Section III. Status of Societal Respect for Religious Freedom

There were reports of societal discrimination based on religious affiliation, belief, or practice.

While intermarriage is common and most religions are tolerated, in some parts of the country, strong familial, communal, cultural, social, or economic pressure discouraged conversion from Islam.

The SRA stated conversion from Islam sometimes resulted in rejection or persecution by families and communities. On October 24, the SRA confirmed that a woman in the Fouta Djalon region was not allowed to provide Christian funeral services for her Muslim husband. The Christian widow was reportedly later exiled by her husband's family. The SRA stated this type of religious discrimination disproportionately affected women. Intermarriage between people of different religious groups was common, however. Women of all religious groups were also disproportionately affected by the practices of forced marriage, including child marriage. Religious officials, primarily imams, presided over some of these illegal marriages.

The town of Dinguiraye, a city African Muslims consider holy, reportedly did not permit public celebrations of non-Muslim religious holidays or festivals. A priest who was refused permission by local officials to build a church in Dinguiraye in 2012 did not pursue the matter again in 2013.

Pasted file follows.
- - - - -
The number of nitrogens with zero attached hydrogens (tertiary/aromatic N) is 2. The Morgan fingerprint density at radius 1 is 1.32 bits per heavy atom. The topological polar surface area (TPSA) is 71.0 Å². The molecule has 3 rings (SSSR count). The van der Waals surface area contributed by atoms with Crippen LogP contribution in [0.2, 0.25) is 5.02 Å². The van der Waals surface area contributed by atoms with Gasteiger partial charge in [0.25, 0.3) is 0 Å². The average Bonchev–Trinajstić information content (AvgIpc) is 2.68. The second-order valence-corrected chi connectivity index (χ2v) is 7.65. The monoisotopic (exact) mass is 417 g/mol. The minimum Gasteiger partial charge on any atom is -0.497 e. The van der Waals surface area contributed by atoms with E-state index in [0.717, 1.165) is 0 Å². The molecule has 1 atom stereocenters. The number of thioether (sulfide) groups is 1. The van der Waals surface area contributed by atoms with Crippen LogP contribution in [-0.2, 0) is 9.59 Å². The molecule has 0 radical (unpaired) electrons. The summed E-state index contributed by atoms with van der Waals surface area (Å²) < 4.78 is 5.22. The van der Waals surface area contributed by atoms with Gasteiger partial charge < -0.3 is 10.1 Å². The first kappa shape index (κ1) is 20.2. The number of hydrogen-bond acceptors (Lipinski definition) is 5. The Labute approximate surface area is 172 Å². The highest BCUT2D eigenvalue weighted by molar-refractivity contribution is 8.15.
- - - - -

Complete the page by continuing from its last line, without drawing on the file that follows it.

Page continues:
Section IV. U.S. Government Policy

U.S. embassy personnel worked closely with religious leaders, including the Grand Imams of Conakry and Labe, the Catholic Archbishop of Guinea, and Islamic and Christian clergy, to advocate for peace, reconciliation, and tolerance, as well as to encourage all parties to commit to nonviolent, constitutional politics.

The embassy hosted several iftar dinners across the country during Ramadan with people from all walks of life, ranging from Boke's handicapped citizens, to Conakry's and Labe's poor residents, to the nation's first lady, and the prime minister. Embassy and other participants emphasized messages of religious freedom and toleration at the iftars. The Ambassador and other embassy officials also met with religious leaders during regular visits to cities and villages outside of the nation's capital.

Other current U.S. Department of State annual reports available in Refworld: